Early drew a new battle line a few miles south at Fisher's Hill, with Wharton's division entrenched at the top, Forsberg's brigade connecting to the division of John B. Gordon. The division held off the larger Union division attacking it, but once again Thoburn's division along with the division of Rutherford Hayes turned the Confederate left flank and the army was routed.  Wharton's men were able to form a rear guard and most of the army escaped up the Shenendoah Valley.  Sheridan began a campaign to destroy everything that could be of use to the Confederate army.  Early took the opportunity to advance back down the Valley.  By October 1, the army had reached Mount Sidney.  In Forsberg's Brigade, only 417 men were listed present for duty, with probably fewer than 200 in the Forty-fifth Virginia.  Sheridan, thinking that the Confederates in the Valley were no longer a threat, began withdrawing towards Winchester.  The Confederates surprised Union troops camped near Hupp's Hill on October 13, and then took up defensive positions on Fisher's Hill, alerting Sheridan to the danger and leading him to order his full army of 30,000 to Cedar Creek.  Before dawn on October 19, Early put his small army into position to attack, surprising the sleeping Union army, with Sheridan not present. The Forty-fifth Virginia, being led by Captain R. H. Logan, advanced on the extreme left with the division and swept the Union men in front of them from the field.  Wharton's division was moved to the right, with the Forty-fifth Virginia brigade again on the extreme flank. The starving division became caught up gorging themselves on Union supplies captured in Middleburg and soon the looting spread to the whole army.  But the Union army was not yet routed, and Sheridan arrived on the battlefield, reorganizing his army. The Union crashed into Early's left, and the whole Southern army took flight, leaving the captured supplies and many of their own, too.  The army camped for several weeks at New Market in Shenendoah County and the Forty-fifth Virginia received 44 new conscripts from Richmond, mostly over the age of 45.  Again, Sheridan withdrew north, and again Early followed him, but the army was too weakened to directly challenge the Union army and eventually returned to New Market.  With the arrival of cold weather and no winter clothes or shoes, the Forty-fifth Virginia refused to drill in the snow on December 6 and was placed under arrest by the Fifty-first Virginia at Wharton's orders with Captain Rufus Wainwright temporarily taking command of the regiment.  By December 16, Wharton's Division was all that remained of Early's command, the rest having been returned to Lee's army in Petersburg.  Over the final weeks of the year, they were marched out of camp in heavy snow to meet several Union advances, but no fighting took place.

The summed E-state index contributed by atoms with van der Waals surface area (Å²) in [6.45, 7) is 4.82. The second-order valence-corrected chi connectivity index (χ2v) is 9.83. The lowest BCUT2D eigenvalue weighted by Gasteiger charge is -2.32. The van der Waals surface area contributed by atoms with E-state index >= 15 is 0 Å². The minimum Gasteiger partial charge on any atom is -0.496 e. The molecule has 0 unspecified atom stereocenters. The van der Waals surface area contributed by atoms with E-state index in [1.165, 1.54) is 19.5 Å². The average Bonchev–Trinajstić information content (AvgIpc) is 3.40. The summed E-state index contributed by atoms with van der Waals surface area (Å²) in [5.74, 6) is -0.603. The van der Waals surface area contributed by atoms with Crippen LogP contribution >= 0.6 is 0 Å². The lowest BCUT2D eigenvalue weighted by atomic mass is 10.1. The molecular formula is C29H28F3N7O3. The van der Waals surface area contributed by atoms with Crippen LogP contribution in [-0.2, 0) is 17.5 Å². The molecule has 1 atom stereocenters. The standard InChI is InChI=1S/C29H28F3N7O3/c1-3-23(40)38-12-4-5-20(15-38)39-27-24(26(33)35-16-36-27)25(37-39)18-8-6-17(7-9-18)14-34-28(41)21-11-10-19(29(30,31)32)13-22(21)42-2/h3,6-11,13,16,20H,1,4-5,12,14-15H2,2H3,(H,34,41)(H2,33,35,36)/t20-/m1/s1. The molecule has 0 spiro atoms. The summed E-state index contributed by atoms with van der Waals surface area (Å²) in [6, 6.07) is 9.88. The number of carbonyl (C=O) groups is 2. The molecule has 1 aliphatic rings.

The End of the War and Disbandment:  The first two months of 1865 passed without incident and on March 2, Wharton's Division and some remaining troops in southwestern Virginia under Early's command were ordered to move east to support Lee's army.  They got as far as Waynesboro, trailed by Custer's cavalry, before forming a line of battle to repulse the Union.  Wharton's 800 men were quickly surrounded by the 7,500 Union cavalry and surrendered, though Wharton and Early both escaped.  Some of the men of the Forty-fifth Virginia managed to escape as well, but Major Miller and 119 of the men were captured.  Those that got away regrouped at Charlottesville and were soon transferred back to Dublin by rail, and marched from there to Christiansburg, where, upon hearing the news of Lee's surrender at Appomattox Court House, they decided to disband.
      Over the course of the war 1,947 men were listed as members of the Forty-fifth Virginia Infantry at some time during the war, though most of the regiment's records were poorly kept or not preserved, so it is unclear how many were considered true members of the regiment.  Union prisoner of war records shows 600 members of the regiment as having been captured, 104 of whom died in captivity.  The regiment's records show 65 deaths in battle and 143 deaths from disease or other reasons, some of which may be from wounds. ("45th Virginia Infantry", Wikipedia, contiuously updated.)

a. Scott, J. L., 45th Virginia Infantry,  Pub. H.E. Howard, Inc., 1989: pgs. 2-3, 6-8, 10, 12, 15-20, 25-6, 30-3, 35, 40-51, & 53-4.